Go full out for tax free savings accounts – but with two provisos

As the month progresses, expect to see lots of advertising from financial institutions trying to entice your money into their tax free savings account net. It’s a great initiative, so use the full R30 000 allowance and treat the investment as a nest egg you’ll only look at decades hence.

But to avoid future disappointment, take a close look at fees your investment will attract. Here’s why. In his 2005 letter to his shareholders, Warren Buffett explained the argument rather well.

Over the past century, between 31 December 1899 and 31 December 1999, the Dow Jones Industrial Average index rose from 66 to 11 497. That spectacular surge, Buffett calculated, actually translates into an increase of just 5.3% a year. Such is the power of compound growth. On the other hand, knock a percent or two off via costs and you get an idea that fees, too, impact long term investment very quickly – in a negative way.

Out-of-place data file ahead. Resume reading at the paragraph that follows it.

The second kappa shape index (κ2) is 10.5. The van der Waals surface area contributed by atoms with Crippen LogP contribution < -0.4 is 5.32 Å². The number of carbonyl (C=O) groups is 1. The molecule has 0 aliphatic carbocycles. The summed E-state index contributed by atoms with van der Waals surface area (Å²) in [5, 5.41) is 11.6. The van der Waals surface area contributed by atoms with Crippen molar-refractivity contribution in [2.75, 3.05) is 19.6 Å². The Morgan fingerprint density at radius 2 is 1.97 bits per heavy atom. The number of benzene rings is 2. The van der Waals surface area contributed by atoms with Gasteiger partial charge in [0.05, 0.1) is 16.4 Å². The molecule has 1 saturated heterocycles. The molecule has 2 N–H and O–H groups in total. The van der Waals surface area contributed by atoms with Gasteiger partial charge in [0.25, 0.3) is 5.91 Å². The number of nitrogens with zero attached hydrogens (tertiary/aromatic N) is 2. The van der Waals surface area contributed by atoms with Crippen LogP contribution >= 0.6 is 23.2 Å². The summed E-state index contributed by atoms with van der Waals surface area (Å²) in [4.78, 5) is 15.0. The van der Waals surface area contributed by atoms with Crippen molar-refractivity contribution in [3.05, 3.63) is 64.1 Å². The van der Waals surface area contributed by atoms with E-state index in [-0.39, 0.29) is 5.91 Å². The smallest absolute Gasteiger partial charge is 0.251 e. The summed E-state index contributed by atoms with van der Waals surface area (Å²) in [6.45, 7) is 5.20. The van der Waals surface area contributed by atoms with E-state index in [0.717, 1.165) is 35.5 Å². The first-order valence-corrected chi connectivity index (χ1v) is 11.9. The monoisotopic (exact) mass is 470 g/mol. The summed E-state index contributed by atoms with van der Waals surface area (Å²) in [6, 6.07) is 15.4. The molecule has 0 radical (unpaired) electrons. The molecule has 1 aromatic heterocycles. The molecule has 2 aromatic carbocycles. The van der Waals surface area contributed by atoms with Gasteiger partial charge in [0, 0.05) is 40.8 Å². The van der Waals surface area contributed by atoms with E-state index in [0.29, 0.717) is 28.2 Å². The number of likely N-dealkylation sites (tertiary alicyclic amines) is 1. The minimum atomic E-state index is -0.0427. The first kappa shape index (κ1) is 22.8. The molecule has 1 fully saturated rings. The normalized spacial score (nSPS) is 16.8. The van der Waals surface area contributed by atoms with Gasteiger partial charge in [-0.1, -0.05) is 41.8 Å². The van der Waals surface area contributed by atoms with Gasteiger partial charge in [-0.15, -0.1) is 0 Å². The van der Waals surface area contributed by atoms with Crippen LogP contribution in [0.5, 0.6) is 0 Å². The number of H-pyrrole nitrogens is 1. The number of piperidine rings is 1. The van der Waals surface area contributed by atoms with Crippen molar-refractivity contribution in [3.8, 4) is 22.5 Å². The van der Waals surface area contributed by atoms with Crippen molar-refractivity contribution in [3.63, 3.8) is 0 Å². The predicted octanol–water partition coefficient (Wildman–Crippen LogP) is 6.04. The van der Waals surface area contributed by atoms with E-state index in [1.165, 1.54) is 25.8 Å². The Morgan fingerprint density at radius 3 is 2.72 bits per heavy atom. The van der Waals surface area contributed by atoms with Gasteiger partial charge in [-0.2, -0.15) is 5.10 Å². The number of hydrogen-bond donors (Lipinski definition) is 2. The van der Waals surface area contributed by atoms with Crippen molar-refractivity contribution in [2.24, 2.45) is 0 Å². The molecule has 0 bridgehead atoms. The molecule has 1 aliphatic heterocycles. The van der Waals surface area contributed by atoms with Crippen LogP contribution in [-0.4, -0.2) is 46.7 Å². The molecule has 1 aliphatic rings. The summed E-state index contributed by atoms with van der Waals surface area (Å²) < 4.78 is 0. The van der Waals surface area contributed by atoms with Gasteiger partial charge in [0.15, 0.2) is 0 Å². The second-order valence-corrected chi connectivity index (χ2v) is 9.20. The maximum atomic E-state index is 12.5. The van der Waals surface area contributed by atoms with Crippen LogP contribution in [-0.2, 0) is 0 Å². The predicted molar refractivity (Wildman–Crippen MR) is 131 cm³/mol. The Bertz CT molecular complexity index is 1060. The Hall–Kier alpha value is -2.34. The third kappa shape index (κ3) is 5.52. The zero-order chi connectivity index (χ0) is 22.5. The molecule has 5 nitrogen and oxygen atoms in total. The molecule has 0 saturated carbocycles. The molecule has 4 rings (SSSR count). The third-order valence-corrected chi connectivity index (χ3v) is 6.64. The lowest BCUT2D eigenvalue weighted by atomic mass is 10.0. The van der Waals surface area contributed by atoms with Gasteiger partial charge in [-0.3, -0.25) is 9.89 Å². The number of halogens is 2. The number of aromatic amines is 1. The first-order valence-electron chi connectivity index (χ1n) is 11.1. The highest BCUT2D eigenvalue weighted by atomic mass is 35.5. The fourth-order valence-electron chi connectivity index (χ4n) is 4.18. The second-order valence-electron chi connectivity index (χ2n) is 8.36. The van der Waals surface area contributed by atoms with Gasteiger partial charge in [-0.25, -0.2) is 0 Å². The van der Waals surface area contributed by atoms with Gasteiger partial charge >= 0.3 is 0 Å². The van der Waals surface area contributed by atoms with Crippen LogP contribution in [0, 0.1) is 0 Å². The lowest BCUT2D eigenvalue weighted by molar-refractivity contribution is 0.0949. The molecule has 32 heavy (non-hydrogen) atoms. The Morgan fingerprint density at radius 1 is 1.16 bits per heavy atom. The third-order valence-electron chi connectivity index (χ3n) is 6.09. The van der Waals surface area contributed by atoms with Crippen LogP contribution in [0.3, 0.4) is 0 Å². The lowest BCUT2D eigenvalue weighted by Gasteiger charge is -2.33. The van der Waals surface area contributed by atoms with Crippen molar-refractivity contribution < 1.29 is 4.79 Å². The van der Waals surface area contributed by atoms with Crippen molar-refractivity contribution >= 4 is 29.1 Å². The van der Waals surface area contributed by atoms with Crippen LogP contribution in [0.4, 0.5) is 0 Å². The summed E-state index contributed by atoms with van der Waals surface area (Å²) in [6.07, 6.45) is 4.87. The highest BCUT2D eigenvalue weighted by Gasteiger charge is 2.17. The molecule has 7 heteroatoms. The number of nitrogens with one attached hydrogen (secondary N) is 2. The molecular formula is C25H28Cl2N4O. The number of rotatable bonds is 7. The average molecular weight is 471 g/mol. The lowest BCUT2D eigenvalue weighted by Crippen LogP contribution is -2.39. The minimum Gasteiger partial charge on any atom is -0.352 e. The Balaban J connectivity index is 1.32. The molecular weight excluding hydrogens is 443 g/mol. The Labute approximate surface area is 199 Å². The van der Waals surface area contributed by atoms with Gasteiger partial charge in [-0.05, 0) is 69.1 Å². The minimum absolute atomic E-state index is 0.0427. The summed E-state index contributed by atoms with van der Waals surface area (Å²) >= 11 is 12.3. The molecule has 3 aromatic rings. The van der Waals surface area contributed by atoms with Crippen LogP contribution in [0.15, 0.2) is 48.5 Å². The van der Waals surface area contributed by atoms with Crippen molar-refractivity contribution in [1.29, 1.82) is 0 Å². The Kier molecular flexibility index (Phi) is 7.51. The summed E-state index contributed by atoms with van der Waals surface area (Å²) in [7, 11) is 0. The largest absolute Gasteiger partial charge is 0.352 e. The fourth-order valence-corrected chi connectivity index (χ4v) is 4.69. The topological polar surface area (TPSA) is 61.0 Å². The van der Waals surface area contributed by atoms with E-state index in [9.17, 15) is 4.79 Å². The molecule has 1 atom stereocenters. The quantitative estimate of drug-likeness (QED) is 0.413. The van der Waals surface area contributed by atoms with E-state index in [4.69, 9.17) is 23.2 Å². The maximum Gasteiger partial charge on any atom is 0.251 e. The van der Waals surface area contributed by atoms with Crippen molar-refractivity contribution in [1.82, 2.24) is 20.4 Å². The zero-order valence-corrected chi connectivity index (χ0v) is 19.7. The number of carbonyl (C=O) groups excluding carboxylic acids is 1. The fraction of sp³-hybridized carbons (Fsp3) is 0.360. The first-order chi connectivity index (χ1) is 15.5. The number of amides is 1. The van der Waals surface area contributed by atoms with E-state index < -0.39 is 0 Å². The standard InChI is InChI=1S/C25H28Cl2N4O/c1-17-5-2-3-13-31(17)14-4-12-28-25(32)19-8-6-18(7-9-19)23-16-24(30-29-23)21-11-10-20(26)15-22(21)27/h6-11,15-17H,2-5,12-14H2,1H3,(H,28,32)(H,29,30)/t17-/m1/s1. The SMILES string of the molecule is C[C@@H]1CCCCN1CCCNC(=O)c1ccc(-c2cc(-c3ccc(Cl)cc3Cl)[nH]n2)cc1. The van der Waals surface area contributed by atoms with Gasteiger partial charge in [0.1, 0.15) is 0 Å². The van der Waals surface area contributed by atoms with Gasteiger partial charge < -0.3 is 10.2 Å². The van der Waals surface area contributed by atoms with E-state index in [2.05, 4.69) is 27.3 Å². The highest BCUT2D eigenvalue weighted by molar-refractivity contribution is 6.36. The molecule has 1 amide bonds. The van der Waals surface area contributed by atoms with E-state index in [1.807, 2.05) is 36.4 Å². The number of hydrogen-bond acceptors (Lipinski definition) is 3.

So on tax free accounts, my advice is twofold: Invest your R30 000 into a low cost exchange traded fund, preferably one which tracks a foreign stock market. The US is best, but the UK will probably work just as well. And refuse to pay anything more than R90 in total costs, because that’s what Standard Bank OST is charging. It has set the total fee bar at just 0.3%. Refuse to pay anyone else anything more.

From Biznews community member Darryl Bennett

Tax free savings are not as good as retirement funds… it’s after tax money and interest and capital gains tax exemptions negate the benefit. It’s an admin nightmare waiting to happen.

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